The book contains relatively few positive comments about the IRS. It may well be that the extensive research conducted to prepare the manuscript uncovered few good things to say. Although not very charitable toward the IRS, Power to Destroy does not always portray the IRS as a sinister force. Chapter 4 details the "lessons learned" from the IOP and suggests that, in the later stages of the IOP, the IRS was even-handed in dealing with the tax status of tax-exempt organizations. Although the IOP began as an attack on right-wing tax-exempt foundations, the IRS rethought many of its earlier attitudes toward these organizations and often decided, on the merits, not to revoke their tax-exempt status.
I enjoyed certain chapters of Power to Destroy more than others. Although 1 read the book from start to finish, I see no reason why one could not "sample" chapters, reading those deemed most interesting first and omitting others entirely. Many chapters in Power to Destroy could stand alone and, with one or two exceptions, do not depend greatly on others. I found the discussion of Jimmy Hoffa, Senator Long, and the IRS (Chapter 9), Nixon's Enemies List (Chapter 11), and the Special Services Staff (Chapters 13 and 14) to be both interesting and relatively easy reading. This may be because I had some interest in or familiarity with the issues discussed in these chapters.
On the other hand, I found the first three chapters of Power to Destroy, involving the use of the IRS to investigate and challenge conservative tax-exempt foundations, to be more difficult reading. These chapters were informative in that they revealed the countervailing political forces brought to bear on the IRS in the 1960s and the inability of the IRS to deal with politically charged issues. These early chapters seem to suffer from an overload of facts. It's as though the author felt compelled to include every detail uncovered in his research.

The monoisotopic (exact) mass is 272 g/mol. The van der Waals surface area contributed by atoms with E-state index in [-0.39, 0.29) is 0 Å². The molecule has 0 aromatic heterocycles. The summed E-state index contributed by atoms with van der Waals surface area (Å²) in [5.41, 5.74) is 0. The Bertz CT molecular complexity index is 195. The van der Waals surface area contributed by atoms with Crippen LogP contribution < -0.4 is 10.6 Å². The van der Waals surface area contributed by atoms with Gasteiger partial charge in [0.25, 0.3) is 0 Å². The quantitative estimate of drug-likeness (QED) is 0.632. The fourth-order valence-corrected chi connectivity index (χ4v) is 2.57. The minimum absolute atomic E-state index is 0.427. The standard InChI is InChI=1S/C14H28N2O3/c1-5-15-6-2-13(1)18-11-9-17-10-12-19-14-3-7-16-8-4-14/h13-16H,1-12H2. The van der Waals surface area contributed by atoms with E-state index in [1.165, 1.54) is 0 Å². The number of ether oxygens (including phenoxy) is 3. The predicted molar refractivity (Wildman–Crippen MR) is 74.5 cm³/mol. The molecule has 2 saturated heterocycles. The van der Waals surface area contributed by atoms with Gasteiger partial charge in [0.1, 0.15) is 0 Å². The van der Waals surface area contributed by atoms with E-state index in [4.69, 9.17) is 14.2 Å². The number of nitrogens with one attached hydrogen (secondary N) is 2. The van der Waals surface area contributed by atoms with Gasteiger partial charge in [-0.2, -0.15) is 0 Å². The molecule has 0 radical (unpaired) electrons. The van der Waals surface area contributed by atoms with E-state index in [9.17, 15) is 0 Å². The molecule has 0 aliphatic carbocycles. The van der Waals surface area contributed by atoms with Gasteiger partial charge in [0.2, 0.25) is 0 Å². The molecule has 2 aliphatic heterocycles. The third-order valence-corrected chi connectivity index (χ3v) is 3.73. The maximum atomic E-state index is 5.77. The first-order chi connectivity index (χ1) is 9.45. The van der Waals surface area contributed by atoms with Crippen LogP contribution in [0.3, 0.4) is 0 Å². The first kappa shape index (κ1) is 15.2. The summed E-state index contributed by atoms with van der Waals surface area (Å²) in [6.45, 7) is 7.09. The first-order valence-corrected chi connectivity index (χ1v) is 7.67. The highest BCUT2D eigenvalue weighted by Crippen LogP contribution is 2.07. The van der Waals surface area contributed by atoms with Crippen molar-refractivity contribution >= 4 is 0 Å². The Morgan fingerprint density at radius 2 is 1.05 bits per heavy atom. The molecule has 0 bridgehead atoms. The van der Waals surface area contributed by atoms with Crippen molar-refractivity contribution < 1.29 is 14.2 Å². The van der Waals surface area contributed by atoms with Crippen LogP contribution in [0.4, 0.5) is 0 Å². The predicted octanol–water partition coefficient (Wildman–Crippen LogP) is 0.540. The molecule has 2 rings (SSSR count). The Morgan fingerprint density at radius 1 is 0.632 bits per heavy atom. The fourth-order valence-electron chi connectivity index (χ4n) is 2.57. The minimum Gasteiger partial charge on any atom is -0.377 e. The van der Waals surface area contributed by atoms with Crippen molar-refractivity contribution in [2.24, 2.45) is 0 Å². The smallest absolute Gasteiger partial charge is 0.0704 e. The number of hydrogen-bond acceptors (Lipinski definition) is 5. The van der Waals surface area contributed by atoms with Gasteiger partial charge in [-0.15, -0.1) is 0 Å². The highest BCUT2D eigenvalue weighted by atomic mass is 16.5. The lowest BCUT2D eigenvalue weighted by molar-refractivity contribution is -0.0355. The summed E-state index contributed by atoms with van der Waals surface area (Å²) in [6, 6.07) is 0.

A cursory reading of Power to Destroy makes clear that the IRS is a large organization devoid of an unwavering unity of purpose. The IRS is headed by a political appointee who changes from administration to administration (if not more often). In addition, parts of the IRS may be sensitive to shifting political winds, while others may not be. Although a particular IRS Commissioner might receive marching orders from the White House, there is no guarantee that the Commissioner or his minions will execute them. Power to Destroy cites a number of instances where presidents could not control the IRS and times at which IRS Commissioners did not accommodate presidential requests (pp. 209, 219, 221,292). There were also times that IRS developed negative information on presidential "friends" (p. 238).
Much of Power to Destroy is interesting, and parts are fascinating. At the same time, most of the book is not light reading. Several chapters are overburdened with facts and could be tedious (even for those accustomed to the minutiae of the U.S. tax law). For example, three of the chapters devoted to the Nixon years suffer from an overwhelming cast of characters--literally, dozens and dozens of bureaucrats are named. Several sittings will probably be needed to digest the book's 16 chapters and 368 pages.
All things considered, Power to Destroy is worthwhile, particularly for those interested in the history of U.S. taxation, U.S. tax administration, and/or U.S. political processes.
DENNIS J. GAFFNEY
University of Illinois at Springfield
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|Author:||Gaffney, Dennis J.|
|Publication:||Journal of the American Taxation Association|
|Article Type:||Book Review|
|Date:||Mar 22, 2004|